|Ray width (µm)||Inner||71.26 a||69.89 a||64.34 a||64.23 a||67.48 a||68.81|
|Outer||73.15 b||64.16 b||67.65 b||76.02 b||70.14 b|
|Ray height (µm)||Inner||702.97 a||561.25 a||551.92 a||539.83 a||583.29 a||593.28|
|Outer||685.83 a||600.19 b||570.76 a||566.61 a||603.28 b|
|Fiber length (µm)||Inner||811.39 a||924.13 a||1 036.21 a||910.38 a||917.99 a||993.62|
|Outer||941.28 b||1 133.48 b||1 168.21 b||1 053.10 b||1 069.23 b|
|wall thickness (µm)||Inner||2.02 a||3.08 a||3.21 a||3.64 a||3.04 a||3.32|
|Outer||2.80 b||3.58 b||3.70 b||4.29 b||3.60 b|
|Fiber diameter (µm)||Inner||27.02 a||25.35 a||27.65 a||25.90 a||26.46 a||27.13|
|Outer||26.75 a||27.05 b||30.39 b||26.83 a||27.81 b|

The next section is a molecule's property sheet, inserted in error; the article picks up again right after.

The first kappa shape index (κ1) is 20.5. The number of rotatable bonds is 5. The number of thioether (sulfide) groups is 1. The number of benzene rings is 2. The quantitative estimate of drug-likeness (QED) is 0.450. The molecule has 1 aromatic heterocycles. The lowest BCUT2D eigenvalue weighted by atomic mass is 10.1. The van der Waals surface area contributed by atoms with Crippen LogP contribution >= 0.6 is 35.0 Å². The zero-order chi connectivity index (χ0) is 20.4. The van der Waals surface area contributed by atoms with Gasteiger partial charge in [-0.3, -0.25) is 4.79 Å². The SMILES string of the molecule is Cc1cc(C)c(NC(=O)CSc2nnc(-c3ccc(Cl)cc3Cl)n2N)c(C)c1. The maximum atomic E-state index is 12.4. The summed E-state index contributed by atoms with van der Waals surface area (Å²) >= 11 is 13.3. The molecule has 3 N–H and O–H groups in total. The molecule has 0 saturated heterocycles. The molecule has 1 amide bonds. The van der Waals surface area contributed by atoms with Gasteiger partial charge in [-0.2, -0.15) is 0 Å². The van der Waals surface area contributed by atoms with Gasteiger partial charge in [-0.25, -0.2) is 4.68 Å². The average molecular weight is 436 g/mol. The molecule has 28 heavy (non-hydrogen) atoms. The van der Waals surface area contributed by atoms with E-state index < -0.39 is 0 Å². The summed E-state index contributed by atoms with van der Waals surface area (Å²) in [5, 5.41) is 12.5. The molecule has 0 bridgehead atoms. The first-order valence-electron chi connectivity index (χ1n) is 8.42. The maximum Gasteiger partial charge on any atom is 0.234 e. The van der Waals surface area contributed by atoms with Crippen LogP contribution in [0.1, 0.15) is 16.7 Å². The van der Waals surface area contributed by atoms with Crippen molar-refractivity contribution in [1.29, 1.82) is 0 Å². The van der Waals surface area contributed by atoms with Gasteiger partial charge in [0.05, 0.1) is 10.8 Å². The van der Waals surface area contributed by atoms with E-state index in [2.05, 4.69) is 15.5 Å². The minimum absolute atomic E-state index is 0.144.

On the other hand, Table 2 shows certain relationship between the number of vessels per square millimeter and diameter, showing that as the number of vessels increases, the diameter tends to decrease, keeping a balance between both components. Bhat et al. (2001) analyzed teak wood from three localities of Kerala (India) and found that the diameter of vessels increases until the age of 20 years, after that, there is a slight decrease until 25 years and then tends to uniformity. These authors obtained vessel diameters with variations from 177 to 186 μm, for fast-growing wood, and 162 to 177 μm, for slow-growing wood. Moya et al. (2009) reported that the diameter of vessels (100 to 195 μm) increased with age, in 13-year-old teak trees from two regions in Costa Rica, and detected an inflection in growth rings between 5 and 7 years. On the other hand, Josue et al. (2011) indicated average values of 228 μm in ranges of 150 to 395 μm for early wood, and 112 μm in ranges of 49 to 289 μm for 15 year-old-late teak wood in Sabah (Malaysia). The diameter of teak wood vessels from the Mexican southeast is lower than those obtained by the aforementioned researchers. This may be due to different causes, among them, Anish, Annop, Vishnu, Sreejith, and Jijeesh (2015) propose that the dimension of the vessels can be attributed to the variation of the proportion of young and mature wood, and to the variation due to the growth stress as a result of silvicultural practices; they also mentioned that the relationship between tree age and vessel diameter is significant (P < 0.05).